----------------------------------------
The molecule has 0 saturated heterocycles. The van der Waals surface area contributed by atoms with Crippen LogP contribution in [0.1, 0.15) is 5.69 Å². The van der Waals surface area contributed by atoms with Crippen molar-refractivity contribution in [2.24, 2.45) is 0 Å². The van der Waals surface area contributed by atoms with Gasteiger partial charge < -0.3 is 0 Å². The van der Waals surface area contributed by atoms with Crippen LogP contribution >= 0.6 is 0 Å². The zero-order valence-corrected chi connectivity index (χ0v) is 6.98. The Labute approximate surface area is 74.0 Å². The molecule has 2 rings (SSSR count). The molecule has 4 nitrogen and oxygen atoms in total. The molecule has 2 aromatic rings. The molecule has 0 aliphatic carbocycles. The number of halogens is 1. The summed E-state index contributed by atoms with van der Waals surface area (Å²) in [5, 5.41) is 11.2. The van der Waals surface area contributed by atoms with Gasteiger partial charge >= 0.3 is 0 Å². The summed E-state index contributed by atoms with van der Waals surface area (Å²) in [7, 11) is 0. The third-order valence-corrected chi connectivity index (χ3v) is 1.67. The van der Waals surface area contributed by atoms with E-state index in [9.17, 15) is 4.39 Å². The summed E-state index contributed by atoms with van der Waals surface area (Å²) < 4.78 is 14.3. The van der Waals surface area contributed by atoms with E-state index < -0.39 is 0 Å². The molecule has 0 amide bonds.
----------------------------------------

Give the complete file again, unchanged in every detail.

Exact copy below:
The molecule has 0 saturated heterocycles. The van der Waals surface area contributed by atoms with Crippen LogP contribution in [0.1, 0.15) is 5.69 Å². The van der Waals surface area contributed by atoms with Crippen molar-refractivity contribution in [2.24, 2.45) is 0 Å². The van der Waals surface area contributed by atoms with Gasteiger partial charge < -0.3 is 0 Å². The van der Waals surface area contributed by atoms with Crippen LogP contribution >= 0.6 is 0 Å². The zero-order valence-corrected chi connectivity index (χ0v) is 6.98. The Labute approximate surface area is 74.0 Å². The molecule has 2 rings (SSSR count). The molecule has 4 nitrogen and oxygen atoms in total. The molecule has 2 aromatic rings. The molecule has 0 aliphatic carbocycles. The number of halogens is 1. The summed E-state index contributed by atoms with van der Waals surface area (Å²) in [5, 5.41) is 11.2. The van der Waals surface area contributed by atoms with Gasteiger partial charge >= 0.3 is 0 Å². The summed E-state index contributed by atoms with van der Waals surface area (Å²) in [7, 11) is 0. The third-order valence-corrected chi connectivity index (χ3v) is 1.67. The van der Waals surface area contributed by atoms with E-state index in [9.17, 15) is 4.39 Å². The summed E-state index contributed by atoms with van der Waals surface area (Å²) < 4.78 is 14.3. The van der Waals surface area contributed by atoms with E-state index < -0.39 is 0 Å². The molecule has 0 amide bonds.